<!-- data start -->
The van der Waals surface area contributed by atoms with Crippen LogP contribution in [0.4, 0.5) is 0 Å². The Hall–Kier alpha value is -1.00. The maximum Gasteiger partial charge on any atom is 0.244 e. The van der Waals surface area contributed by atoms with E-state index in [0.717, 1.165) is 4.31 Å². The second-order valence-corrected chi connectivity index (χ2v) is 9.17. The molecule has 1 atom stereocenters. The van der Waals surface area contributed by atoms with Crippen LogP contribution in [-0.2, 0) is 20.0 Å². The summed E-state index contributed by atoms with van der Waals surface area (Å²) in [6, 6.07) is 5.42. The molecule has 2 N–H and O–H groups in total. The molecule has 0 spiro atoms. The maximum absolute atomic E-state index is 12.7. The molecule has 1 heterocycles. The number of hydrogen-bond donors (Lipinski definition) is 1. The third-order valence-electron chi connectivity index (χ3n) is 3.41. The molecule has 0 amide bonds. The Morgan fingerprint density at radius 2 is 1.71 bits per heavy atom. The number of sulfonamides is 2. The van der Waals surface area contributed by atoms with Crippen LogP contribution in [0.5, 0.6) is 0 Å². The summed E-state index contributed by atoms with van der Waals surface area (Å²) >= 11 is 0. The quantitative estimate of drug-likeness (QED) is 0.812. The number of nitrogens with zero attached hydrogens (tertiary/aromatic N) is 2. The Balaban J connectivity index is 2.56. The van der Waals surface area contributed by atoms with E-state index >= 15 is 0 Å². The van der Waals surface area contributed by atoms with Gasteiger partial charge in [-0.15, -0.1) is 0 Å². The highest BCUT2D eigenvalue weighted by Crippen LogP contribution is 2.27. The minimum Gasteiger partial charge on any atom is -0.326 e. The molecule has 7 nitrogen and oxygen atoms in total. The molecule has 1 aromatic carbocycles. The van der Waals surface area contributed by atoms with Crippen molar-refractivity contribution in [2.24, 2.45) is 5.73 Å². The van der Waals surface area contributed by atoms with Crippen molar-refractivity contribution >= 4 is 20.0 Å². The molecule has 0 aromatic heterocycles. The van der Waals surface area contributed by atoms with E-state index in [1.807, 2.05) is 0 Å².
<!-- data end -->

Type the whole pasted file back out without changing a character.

The van der Waals surface area contributed by atoms with Crippen LogP contribution in [0.4, 0.5) is 0 Å². The Hall–Kier alpha value is -1.00. The maximum Gasteiger partial charge on any atom is 0.244 e. The van der Waals surface area contributed by atoms with E-state index in [0.717, 1.165) is 4.31 Å². The second-order valence-corrected chi connectivity index (χ2v) is 9.17. The molecule has 1 atom stereocenters. The van der Waals surface area contributed by atoms with Crippen LogP contribution in [-0.2, 0) is 20.0 Å². The summed E-state index contributed by atoms with van der Waals surface area (Å²) in [6, 6.07) is 5.42. The molecule has 2 N–H and O–H groups in total. The molecule has 0 spiro atoms. The maximum absolute atomic E-state index is 12.7. The molecule has 1 heterocycles. The number of hydrogen-bond donors (Lipinski definition) is 1. The third-order valence-electron chi connectivity index (χ3n) is 3.41. The molecule has 0 amide bonds. The Morgan fingerprint density at radius 2 is 1.71 bits per heavy atom. The number of sulfonamides is 2. The van der Waals surface area contributed by atoms with Crippen LogP contribution in [0.5, 0.6) is 0 Å². The summed E-state index contributed by atoms with van der Waals surface area (Å²) >= 11 is 0. The quantitative estimate of drug-likeness (QED) is 0.812. The number of nitrogens with zero attached hydrogens (tertiary/aromatic N) is 2. The Balaban J connectivity index is 2.56. The van der Waals surface area contributed by atoms with E-state index >= 15 is 0 Å². The van der Waals surface area contributed by atoms with Gasteiger partial charge in [-0.15, -0.1) is 0 Å². The highest BCUT2D eigenvalue weighted by Crippen LogP contribution is 2.27. The minimum Gasteiger partial charge on any atom is -0.326 e. The molecule has 7 nitrogen and oxygen atoms in total. The molecule has 1 aromatic carbocycles. The van der Waals surface area contributed by atoms with Crippen molar-refractivity contribution in [2.24, 2.45) is 5.73 Å². The van der Waals surface area contributed by atoms with Crippen molar-refractivity contribution >= 4 is 20.0 Å². The molecule has 0 aromatic heterocycles. The van der Waals surface area contributed by atoms with E-state index in [1.807, 2.05) is 0 Å².